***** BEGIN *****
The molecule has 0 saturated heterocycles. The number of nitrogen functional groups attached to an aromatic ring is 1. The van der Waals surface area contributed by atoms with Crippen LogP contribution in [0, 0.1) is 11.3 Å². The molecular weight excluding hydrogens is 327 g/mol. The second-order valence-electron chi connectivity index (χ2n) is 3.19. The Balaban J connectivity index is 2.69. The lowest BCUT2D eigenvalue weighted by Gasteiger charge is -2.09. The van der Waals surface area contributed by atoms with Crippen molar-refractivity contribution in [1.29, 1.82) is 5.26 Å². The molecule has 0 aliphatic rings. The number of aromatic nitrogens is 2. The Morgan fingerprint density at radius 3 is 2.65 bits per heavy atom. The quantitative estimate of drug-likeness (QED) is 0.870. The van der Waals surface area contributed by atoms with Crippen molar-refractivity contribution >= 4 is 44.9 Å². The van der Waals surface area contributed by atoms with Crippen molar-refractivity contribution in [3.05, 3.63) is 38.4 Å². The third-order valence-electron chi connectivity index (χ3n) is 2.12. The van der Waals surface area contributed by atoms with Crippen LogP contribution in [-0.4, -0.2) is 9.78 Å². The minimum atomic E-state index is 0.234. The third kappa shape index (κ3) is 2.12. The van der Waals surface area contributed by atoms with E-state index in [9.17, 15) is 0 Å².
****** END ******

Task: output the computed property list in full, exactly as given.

The molecule has 0 saturated heterocycles. The number of nitrogen functional groups attached to an aromatic ring is 1. The van der Waals surface area contributed by atoms with Crippen LogP contribution in [0, 0.1) is 11.3 Å². The molecular weight excluding hydrogens is 327 g/mol. The second-order valence-electron chi connectivity index (χ2n) is 3.19. The Balaban J connectivity index is 2.69. The lowest BCUT2D eigenvalue weighted by Gasteiger charge is -2.09. The van der Waals surface area contributed by atoms with Crippen molar-refractivity contribution in [1.29, 1.82) is 5.26 Å². The molecule has 0 aliphatic rings. The number of aromatic nitrogens is 2. The Morgan fingerprint density at radius 3 is 2.65 bits per heavy atom. The quantitative estimate of drug-likeness (QED) is 0.870. The van der Waals surface area contributed by atoms with Crippen molar-refractivity contribution >= 4 is 44.9 Å². The van der Waals surface area contributed by atoms with Crippen molar-refractivity contribution in [3.05, 3.63) is 38.4 Å². The third-order valence-electron chi connectivity index (χ3n) is 2.12. The van der Waals surface area contributed by atoms with Crippen LogP contribution in [-0.4, -0.2) is 9.78 Å². The minimum atomic E-state index is 0.234. The third kappa shape index (κ3) is 2.12. The van der Waals surface area contributed by atoms with E-state index in [9.17, 15) is 0 Å².